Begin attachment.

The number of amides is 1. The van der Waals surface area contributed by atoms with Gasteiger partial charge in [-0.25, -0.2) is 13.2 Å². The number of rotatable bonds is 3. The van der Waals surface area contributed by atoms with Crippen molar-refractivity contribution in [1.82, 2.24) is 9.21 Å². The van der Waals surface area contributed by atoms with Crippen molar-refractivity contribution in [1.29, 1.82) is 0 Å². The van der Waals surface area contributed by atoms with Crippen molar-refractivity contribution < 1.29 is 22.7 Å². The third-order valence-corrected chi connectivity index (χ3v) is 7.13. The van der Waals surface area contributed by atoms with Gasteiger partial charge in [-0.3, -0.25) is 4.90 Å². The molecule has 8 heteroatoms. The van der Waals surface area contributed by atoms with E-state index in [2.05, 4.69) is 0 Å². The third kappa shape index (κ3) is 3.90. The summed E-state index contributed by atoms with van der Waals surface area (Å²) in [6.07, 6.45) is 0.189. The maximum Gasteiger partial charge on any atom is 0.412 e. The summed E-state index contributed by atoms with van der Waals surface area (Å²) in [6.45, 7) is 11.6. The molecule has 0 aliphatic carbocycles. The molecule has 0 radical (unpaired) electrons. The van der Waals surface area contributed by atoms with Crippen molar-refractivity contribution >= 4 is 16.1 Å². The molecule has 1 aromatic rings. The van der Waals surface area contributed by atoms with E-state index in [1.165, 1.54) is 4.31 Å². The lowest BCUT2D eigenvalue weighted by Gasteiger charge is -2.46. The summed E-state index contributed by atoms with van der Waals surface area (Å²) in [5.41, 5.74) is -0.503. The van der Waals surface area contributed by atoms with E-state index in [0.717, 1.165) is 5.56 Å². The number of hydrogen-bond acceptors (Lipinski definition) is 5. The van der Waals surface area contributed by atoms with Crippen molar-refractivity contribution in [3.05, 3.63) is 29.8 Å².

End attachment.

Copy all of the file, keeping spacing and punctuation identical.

The number of amides is 1. The van der Waals surface area contributed by atoms with Gasteiger partial charge in [-0.25, -0.2) is 13.2 Å². The number of rotatable bonds is 3. The van der Waals surface area contributed by atoms with Crippen molar-refractivity contribution in [1.82, 2.24) is 9.21 Å². The van der Waals surface area contributed by atoms with Crippen molar-refractivity contribution in [1.29, 1.82) is 0 Å². The van der Waals surface area contributed by atoms with Crippen molar-refractivity contribution < 1.29 is 22.7 Å². The third-order valence-corrected chi connectivity index (χ3v) is 7.13. The van der Waals surface area contributed by atoms with Gasteiger partial charge in [-0.3, -0.25) is 4.90 Å². The molecule has 8 heteroatoms. The van der Waals surface area contributed by atoms with E-state index in [2.05, 4.69) is 0 Å². The third kappa shape index (κ3) is 3.90. The summed E-state index contributed by atoms with van der Waals surface area (Å²) in [6.07, 6.45) is 0.189. The maximum Gasteiger partial charge on any atom is 0.412 e. The summed E-state index contributed by atoms with van der Waals surface area (Å²) in [6.45, 7) is 11.6. The molecule has 0 aliphatic carbocycles. The molecule has 0 radical (unpaired) electrons. The van der Waals surface area contributed by atoms with Crippen molar-refractivity contribution >= 4 is 16.1 Å². The molecule has 1 aromatic rings. The van der Waals surface area contributed by atoms with E-state index in [1.165, 1.54) is 4.31 Å². The lowest BCUT2D eigenvalue weighted by Gasteiger charge is -2.46. The summed E-state index contributed by atoms with van der Waals surface area (Å²) in [5.41, 5.74) is -0.503. The van der Waals surface area contributed by atoms with E-state index in [0.717, 1.165) is 5.56 Å². The number of hydrogen-bond acceptors (Lipinski definition) is 5. The van der Waals surface area contributed by atoms with Crippen molar-refractivity contribution in [3.05, 3.63) is 29.8 Å².